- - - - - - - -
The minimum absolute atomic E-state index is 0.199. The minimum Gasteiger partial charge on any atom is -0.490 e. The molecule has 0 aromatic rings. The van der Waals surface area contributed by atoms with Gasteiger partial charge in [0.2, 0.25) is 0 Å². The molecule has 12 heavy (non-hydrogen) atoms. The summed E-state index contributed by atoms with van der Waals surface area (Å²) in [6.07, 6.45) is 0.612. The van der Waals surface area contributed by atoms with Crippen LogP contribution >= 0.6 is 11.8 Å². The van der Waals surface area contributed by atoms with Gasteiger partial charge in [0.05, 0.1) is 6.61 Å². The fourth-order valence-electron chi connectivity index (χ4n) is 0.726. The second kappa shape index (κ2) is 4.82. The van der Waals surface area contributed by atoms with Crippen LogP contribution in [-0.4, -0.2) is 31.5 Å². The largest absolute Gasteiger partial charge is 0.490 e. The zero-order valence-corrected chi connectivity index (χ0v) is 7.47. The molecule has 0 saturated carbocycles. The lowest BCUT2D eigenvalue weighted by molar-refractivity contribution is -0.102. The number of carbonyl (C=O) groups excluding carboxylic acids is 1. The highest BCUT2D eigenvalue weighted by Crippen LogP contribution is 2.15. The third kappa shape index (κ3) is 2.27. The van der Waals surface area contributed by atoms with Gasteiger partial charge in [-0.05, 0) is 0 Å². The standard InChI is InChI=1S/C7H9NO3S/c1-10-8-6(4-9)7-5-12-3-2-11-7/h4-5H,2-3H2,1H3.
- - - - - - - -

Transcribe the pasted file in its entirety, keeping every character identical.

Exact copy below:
The minimum absolute atomic E-state index is 0.199. The minimum Gasteiger partial charge on any atom is -0.490 e. The molecule has 0 aromatic rings. The van der Waals surface area contributed by atoms with Gasteiger partial charge in [0.2, 0.25) is 0 Å². The molecule has 12 heavy (non-hydrogen) atoms. The summed E-state index contributed by atoms with van der Waals surface area (Å²) in [6.07, 6.45) is 0.612. The van der Waals surface area contributed by atoms with Crippen LogP contribution >= 0.6 is 11.8 Å². The van der Waals surface area contributed by atoms with Gasteiger partial charge in [0.05, 0.1) is 6.61 Å². The fourth-order valence-electron chi connectivity index (χ4n) is 0.726. The second kappa shape index (κ2) is 4.82. The van der Waals surface area contributed by atoms with Crippen LogP contribution in [-0.4, -0.2) is 31.5 Å². The largest absolute Gasteiger partial charge is 0.490 e. The zero-order valence-corrected chi connectivity index (χ0v) is 7.47. The molecule has 0 saturated carbocycles. The lowest BCUT2D eigenvalue weighted by molar-refractivity contribution is -0.102. The number of carbonyl (C=O) groups excluding carboxylic acids is 1. The highest BCUT2D eigenvalue weighted by Crippen LogP contribution is 2.15. The third kappa shape index (κ3) is 2.27. The van der Waals surface area contributed by atoms with Gasteiger partial charge in [-0.05, 0) is 0 Å². The standard InChI is InChI=1S/C7H9NO3S/c1-10-8-6(4-9)7-5-12-3-2-11-7/h4-5H,2-3H2,1H3.